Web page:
Eli Lilly's New PET Scan Offers Another Tool for Studying Alzheimer's
Published: Sep 07, 2018 By Mark Terry
There are two primary mechanisms believed to cause the loss of memory and cognition in Alzheimer’s disease. The first is the accumulation of beta-amyloid in the brain. This occurs early on in the disease and is the focus of much of the research into preventing and treating the disease. The second is the accumulation of another type of protein tangles called tau. This tends to occur later on in the disease.
Eli Lilly and Company and its wholly-owned subsidiary Avid Radiopharmaceuticals, announced the successful Phase III trial of a Positron Emission Tomography (PET) imaging agent, flortaucipr F 18, in identifying tau in the brains of late-stage Alzheimer’s patients.
PET scans are imaging tests that utilize special dyes containing radioactive tracers. The tracers are swallowed, inhaled or injected into a vein, depending on the part of the body being studied. Specific organs or tissues absorb the tracer. The tracer gathers in areas of higher chemical activity. PET scans are typically used to measure blood flow, oxygen use, the body’s sugar metabolism and other active functions.
In the Lilly and Avid study, dubbed A16, 156 end-of-life patients with dementia, mild cognitive impairment or normal brain function received flortaucipir PET imaging. Then, 67 of the patients were studied postmortem. The trial met pre-specified endpoints with flortaucipir showing statistically significant sensitivity and specificity for identifying tau pathology of Braak Stage V/VI. This is a pathological staging scale for tau neurofibrillary tangles.
The imaging agent also demonstrated statistically significant sensitivity and specificity for total Alzheimer’s disease neuropathologic change, which combined both tau and amyloid plaque densities. This was based on the National Institute on Aging and Alzheimer’s Association (NIA-AA) neuropathology criteria.
Lilly and Avid plan to release more data in October at the Clinical Trials on Alzheimer’s Disease meeting held in Barcelona, Spain. They are in discussions with the U.S. Food and Drug Administration (FDA) about the next steps for regulatory approval.
“These encouraging results are a major advance in our ability to image the pathology of Alzheimer’s disease,” said Mark Mintun, vice president of Lilly’s pain and neurodegeneration research and development, in a statement. “We hope this and other advances in the field can help speed development of treatments, as well as provide more diagnostic information for doctors taking care of patients suspected of having Alzheimer’s.”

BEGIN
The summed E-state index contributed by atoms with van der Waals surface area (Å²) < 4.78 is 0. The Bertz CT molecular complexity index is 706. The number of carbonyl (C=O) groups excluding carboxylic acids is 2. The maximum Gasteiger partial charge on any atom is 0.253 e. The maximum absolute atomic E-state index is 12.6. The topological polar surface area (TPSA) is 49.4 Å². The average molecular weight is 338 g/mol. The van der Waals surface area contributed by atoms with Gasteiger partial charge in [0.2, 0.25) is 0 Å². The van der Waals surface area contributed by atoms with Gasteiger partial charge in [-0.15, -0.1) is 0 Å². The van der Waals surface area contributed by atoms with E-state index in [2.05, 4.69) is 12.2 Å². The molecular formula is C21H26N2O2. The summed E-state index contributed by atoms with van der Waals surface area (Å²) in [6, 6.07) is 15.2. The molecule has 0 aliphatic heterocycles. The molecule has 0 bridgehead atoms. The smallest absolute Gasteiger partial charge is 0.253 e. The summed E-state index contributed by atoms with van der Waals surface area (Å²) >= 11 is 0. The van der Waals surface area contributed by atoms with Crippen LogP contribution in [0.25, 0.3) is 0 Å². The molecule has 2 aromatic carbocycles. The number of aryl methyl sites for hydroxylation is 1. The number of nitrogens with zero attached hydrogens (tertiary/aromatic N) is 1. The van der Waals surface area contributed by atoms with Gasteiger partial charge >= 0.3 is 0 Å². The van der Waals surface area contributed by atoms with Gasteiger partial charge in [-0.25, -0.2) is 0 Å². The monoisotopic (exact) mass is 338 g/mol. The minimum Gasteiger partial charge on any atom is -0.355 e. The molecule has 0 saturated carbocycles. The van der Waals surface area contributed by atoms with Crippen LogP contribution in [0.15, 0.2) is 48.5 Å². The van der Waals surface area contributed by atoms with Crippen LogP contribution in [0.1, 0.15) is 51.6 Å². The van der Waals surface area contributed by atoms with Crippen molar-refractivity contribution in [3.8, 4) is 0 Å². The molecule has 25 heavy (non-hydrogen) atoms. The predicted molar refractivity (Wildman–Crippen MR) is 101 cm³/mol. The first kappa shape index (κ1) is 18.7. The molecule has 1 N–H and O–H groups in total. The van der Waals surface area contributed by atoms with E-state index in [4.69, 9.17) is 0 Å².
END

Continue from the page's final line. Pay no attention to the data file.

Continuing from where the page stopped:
Alzheimer’s disease and most other forms of dementia are diagnosed through clinical symptoms, for example, forgetfulness and confusion. There are, however, several types of dementia besides Alzheimer’s disease, such as Lewy body dementia, frontotemporal dementia, and vascular dementia. Alzheimer’s accounts for 60 to 80 percent of dementias.
There have been some advances in using biomarkers, such as the genetic marker ApoE, and imaging studies. However, ApoE doesn’t diagnose Alzheimer’s, but is sometimes linked to higher risk of the disease. This PET scan imaging modality appears to be one more tool to be used in investigating Alzheimer’s and other dementias, but not necessarily for diagnosing it. It may also be useful for tracking the progression of the disease.
Interestingly, in 2017, the findings of a four-year study of PET scans in the brains of 4,000 Medicare patients with mild cognitive impairment (MCI) or dementia, was presented at the Alzheimer’s Association International Conference in London, reported The Washington Post. The study intends to evaluate more than 18,000 people, but the results were presented on the first 4,000. The Post wrote, “Among 4,000 people tested so far in the Imaging Dementia-Evidence for Amyloid Scanning (IDEAS) study, researchers from the Memory and Aging Center at the University of California at San Francisco found that just 54.3 percent of MCI patients and 70.5 percent of dementia patients had the plaques. A positive test for amyloid does not mean someone has Alzheimer’s, though its presence precedes the disease and increases the risk of progression. But a negative test definitively means a person does not have it.”